The Provisional government consisted of the most brilliant politicians and public men of that epoch. Nevertheless, everything fell apart. One more revolution unfolded in Russia – the revolution of the Russian peasantry, the revolution of Russian communes. The people in the countryside wanted to live in communes, and they wiped out Stolypin's reforms. In the absence of authority, peasants began to seize the lands. They started unauthorized repartition. The countryside people forgot about the cities and ceased feeding the urban population.


In those days the old split between the nobility (europeanized society) and the peasantry (former serfs) was most evident. The noblemen spoke French and traveled throughout Europe. The peasants hated the masters and everyone wearing a pince-nez and a hat. The collision of the two revolutions – the revolution of the educated against the authority and the revolution of the peasant communes – interflowed in one great revolution. The vast masses felt capable of committing a crime thus forming a nutrient medium for radicalism. The radicals, such as Lenin and Trotsky, saddled up that wave of protest and fury combined with brigandage and crime.


Everything was abolished and called prejudices by the new regime.

Religion was abolished. The Bolsheviks planned that by 1935 the word “God” would cease to exist. It meant that there were no more absolute values.

The same was about the law and legislation.

In the beginning, the institution of family was going through the same process. According to the initial communist project, children were supposed to be separated from their parents and brought up by the state in the common stock. Thank God, the new rulers came to their senses afterward.

All property holdings were nationalized. In Soviet times the propaganda spoke about private, public and cooperative property, while in actuality everything was in the hands of a small group of people who manipulated the assets. That system turned out economically ineffective. It makes no sense to struggle with property, one should work with it. The institution of property also implies social responsibilities of owners.

As for the issues of ethics, Lenin formulated the notorious principle, calling moral everything that serves the purposes of communism.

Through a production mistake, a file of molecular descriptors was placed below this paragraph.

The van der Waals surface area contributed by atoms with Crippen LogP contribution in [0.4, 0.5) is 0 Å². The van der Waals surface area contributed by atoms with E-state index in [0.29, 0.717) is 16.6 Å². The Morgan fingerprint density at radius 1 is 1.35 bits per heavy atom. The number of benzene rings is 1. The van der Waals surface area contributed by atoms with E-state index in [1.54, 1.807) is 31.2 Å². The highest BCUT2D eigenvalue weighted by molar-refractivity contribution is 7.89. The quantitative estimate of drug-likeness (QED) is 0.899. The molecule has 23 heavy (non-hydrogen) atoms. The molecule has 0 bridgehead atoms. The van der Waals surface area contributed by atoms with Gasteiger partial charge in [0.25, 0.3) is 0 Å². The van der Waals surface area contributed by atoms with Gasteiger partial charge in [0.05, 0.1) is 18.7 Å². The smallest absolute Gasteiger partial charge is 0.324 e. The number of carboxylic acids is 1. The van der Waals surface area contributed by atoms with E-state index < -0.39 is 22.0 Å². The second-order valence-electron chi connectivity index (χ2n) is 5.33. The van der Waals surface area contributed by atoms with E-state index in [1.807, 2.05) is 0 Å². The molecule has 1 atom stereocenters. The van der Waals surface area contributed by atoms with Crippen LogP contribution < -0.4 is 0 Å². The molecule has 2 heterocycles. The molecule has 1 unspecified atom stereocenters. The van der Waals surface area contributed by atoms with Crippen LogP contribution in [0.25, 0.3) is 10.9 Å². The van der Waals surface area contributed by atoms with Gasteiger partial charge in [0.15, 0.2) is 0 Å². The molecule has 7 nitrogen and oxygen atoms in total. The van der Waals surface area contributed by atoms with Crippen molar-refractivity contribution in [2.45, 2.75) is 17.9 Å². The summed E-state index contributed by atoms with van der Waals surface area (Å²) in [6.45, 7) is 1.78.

Thus they destroyed the traditional statehood.


Many of the Bolsheviks were not evil, but courageous people, sincerely committed to their ideas.


That was an absolutely unprecedented regime, an absolutely utopian one. The bolsheviks even had an idea to annex the whole world. Leon Trotsky formulated a theory of “permanent revolution”. He planned adventurous campaigns of the Red Army in various parts of the globe.

In 1924 the first Constitution of the USSR was adopted, containing the idea that any country is welcome to join the Soviet state.


In 1920s and 30s new strange names were being given to newborn children. Marlen (male - Marx, Lenin), Oktyabrina (female - after October – the month of the revolution), Yaslenik (male - Ya s Leninym i Krupskoi – “I am with Lenin and Krupskaya [Lenin's wife]”) Oyushminalda ( female Otto Yulievich Shmidt na ldine – “[Polar explorer] Otto Yulievich Shmidt on the ice-floe”).


That bizarre social project was impossible to put into reality. Features of normality were emerging even in the most terrible years of Stalinism.


1930s were really a tragic time. It was the time of horror and terror – of collectivization and great political terror. On the other hand, there was an incredible enthusiasm. The first five-year plans were truly grandiose in scale and resulted in the rapid industrialization of the country.


No doubt, if the revolution had not happen, Russia would have been a different country. A much better country. We have to learn the lessons of our past since our losses are essential to take into consideration in forming new strategies of development.

Bolshoy Theatre. The Renaissance.


 Last year was quite eventful in Russia. What will make it most memorable for me for years to come, is no doubt, the completion of the reconstruction of the Bolshoy Theatre and the solemn ceremony of the opening of the historic stage. I am immensely happy to have lived to see that.

The word “Bolshoy” means “Grand”. This grand theatre is considered number one in Russia among all theatres, a symbol of the country’s greatness, her imperial grandeur, her cultural prominence. It is a sacred place for every cultured and intelligent Russian and an absolute must for every visitor coming to the Russian capital. The Bolshoy Theatre is one of the most famous landmarks of Moscow, it is depicted on a 100-ruble bill. Everyone knows the eight-columned portico, the neo-classical pediment crowned with the eye-catching quadriga – a sculpture by Pyotr Klodt, which depicts Apollo driving a chariot.

The first Bolshoy Theatre opened under Catheine the Great in 1780 and presented comic operas, comedies and masquerades. In 1805 the whole building burnt down. In 1825 the new theatre was completed to a design by Osip Bove and Andrey Mikhailov. The essentials of that highly praised delineation were retained in subsequent restorations.